January 18, 2019 | Daywey Chen

Nozzles, picoliter, thermal printhead, piezo-electric printhead, drop-on-demand (DoD), continuous inkjet, binary, greyscale are specification describing the digital printhead. Understanding the meaning of these terms will help you understand how the printer operates and will help you to select the right digital printhead for the right job. However, it is rare that for the supplier to stop and explain them. So here is where we stop and explain it to you.


Continuous vs. Drop-on-Demand (DoD)

Each printhead has hundred and sometimes thousands of nozzles that are projecting inks onto the media or substrate. Each nozzle is typically around 20-50microns wide. A human hair is roughly 80 microns wide. In a continuous inkjet, the nozzle projects a continuous stream of ink droplets when the printer is running. Ink would be deflected from the substrate through electrostatic plates or air bubbles in areas where ink is not needed. Unwanted ink is collected in a gutter to be returned to the storage tank. This type of inkjet is suitable for printing barcodes and markings that do not have sophisticated graphics. Drop-on-Demand inkjets are the most common type of inkjet on the market. This type of inkjet projects inks onto the substrate only when needed. In other words, dropping ink on demand.


Binary vs. Greyscale

When the nozzles of the printhead projects ink droplets onto the substrate. Binary refers to generating ink droplets of all the same size. This type of process is not good for printing graphic highlights. The amount of ink droplets is measured by picolitres. Binary projects around 30~200 picolitres per droplet. Greyscale can generate droplet of different sizes. Through the usage of the different size droplets, high definition graphics could be produced. A 360dpi greyscale print can generate the same effect as 1000dpi on the binary.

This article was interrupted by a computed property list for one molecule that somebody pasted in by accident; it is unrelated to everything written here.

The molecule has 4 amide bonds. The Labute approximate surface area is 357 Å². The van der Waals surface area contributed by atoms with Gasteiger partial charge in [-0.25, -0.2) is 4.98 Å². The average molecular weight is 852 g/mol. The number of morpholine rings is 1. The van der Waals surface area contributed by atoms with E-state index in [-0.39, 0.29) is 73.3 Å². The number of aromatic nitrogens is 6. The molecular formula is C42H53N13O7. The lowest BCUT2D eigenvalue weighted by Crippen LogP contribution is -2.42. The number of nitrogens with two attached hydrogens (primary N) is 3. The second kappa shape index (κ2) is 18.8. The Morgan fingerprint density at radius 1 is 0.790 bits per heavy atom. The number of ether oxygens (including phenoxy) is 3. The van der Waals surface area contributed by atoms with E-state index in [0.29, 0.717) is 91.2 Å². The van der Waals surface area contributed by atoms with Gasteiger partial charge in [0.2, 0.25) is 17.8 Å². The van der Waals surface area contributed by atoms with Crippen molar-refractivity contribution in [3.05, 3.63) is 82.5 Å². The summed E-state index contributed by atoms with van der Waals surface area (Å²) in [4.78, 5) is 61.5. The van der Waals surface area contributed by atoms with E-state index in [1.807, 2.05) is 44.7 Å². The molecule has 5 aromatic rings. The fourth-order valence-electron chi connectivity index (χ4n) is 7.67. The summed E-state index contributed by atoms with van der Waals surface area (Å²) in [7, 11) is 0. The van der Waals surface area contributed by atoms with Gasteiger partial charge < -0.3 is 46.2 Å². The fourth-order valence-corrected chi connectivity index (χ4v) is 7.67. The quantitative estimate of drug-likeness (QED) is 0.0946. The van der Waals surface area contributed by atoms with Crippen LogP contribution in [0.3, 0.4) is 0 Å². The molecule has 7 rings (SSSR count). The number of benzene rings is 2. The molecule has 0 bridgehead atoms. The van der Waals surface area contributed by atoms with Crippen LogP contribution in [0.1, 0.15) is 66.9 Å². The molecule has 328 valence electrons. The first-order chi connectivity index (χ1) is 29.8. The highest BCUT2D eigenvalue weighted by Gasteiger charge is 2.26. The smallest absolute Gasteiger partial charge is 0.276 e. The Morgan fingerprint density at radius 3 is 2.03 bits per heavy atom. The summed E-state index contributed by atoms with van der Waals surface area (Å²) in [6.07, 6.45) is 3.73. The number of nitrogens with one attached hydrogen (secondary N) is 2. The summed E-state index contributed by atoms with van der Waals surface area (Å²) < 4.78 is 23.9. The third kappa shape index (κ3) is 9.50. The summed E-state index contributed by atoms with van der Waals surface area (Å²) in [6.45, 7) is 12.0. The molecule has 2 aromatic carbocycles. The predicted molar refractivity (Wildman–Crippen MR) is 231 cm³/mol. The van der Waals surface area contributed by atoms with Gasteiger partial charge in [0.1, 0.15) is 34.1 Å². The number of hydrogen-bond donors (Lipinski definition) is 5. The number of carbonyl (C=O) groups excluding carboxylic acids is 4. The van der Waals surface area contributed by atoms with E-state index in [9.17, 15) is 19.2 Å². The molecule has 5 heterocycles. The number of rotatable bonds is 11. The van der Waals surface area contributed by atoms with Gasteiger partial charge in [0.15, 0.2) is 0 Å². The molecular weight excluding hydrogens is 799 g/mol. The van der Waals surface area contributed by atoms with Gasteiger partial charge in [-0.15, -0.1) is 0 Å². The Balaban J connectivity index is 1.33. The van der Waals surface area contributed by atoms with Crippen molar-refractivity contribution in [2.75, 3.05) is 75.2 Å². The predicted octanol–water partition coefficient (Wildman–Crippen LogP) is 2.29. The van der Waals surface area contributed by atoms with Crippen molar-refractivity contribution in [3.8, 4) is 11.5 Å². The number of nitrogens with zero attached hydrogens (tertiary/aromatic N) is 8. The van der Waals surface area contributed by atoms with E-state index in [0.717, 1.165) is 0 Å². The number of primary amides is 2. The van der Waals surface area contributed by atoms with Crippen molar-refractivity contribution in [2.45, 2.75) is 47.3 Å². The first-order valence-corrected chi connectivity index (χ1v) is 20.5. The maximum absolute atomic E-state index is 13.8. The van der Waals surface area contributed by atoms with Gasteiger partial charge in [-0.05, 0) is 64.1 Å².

Thermal printhead vs. Piezo-Electric Printhead

Drop-on-Demand inkjet (DoD), at a high level has two different types of printheads, thermal and piezo-electric. Thermal printhead projects the ink through thermal properties. An element is heated inside the ink chamber, to the point that the liquid ink vaporizes and forms a bubble. The bubble then pushes the ink droplet out of the nozzle. The heating element is turned on and off to control the release of the ink droplets. Thermal printhead is usually binary, meaning each ink droplet is of the same size. Due to the constant heating of the element, the life span of the thermal printhead is shorter. Piezo-electric printhead projects the ink through mechanical properties. An electric current is run through a type of crystal, causing the crystal to bend forcing the ink droplet out of the nozzles. When compared to the thermal printhead, the life span of the piezo-electric is much longer. However, it is also costlier and needs more efforts in its maintenance. Through the mechanical control properties, piezo-electric has more control over its droplet size. It is able to produce a greyscale print. In terms of the printing speed, the thermal printhead is usually faster than piezo-electric as it is able to fit more nozzles onto the printhead. More nozzles usually mean a faster release of the ink, therefore, faster print speed. Thermal printhead usually has around 2,560~5,120 nozzles per color. In some cases, the company Memjet has developed printhead that contains 70,400 nozzles. Piezo-electric usually has around 720 nozzles per color. Thermal printhead usually works only with water-based ink and piezo-electric can work with water, solvent and UV based ink.


When choosing between a thermal or a piezo-electric printhead we should first go back to the type of graphics that is intended and to look into the desired printing speed. If your graphics requires more details and includes highlights, then piezo-electric may be a more suitable choice. If your graphics are less detailed and requires a faster printing speed, then thermal printhead may be the better choice.

Daywey Chen
Article by Daywey Chen, KYMC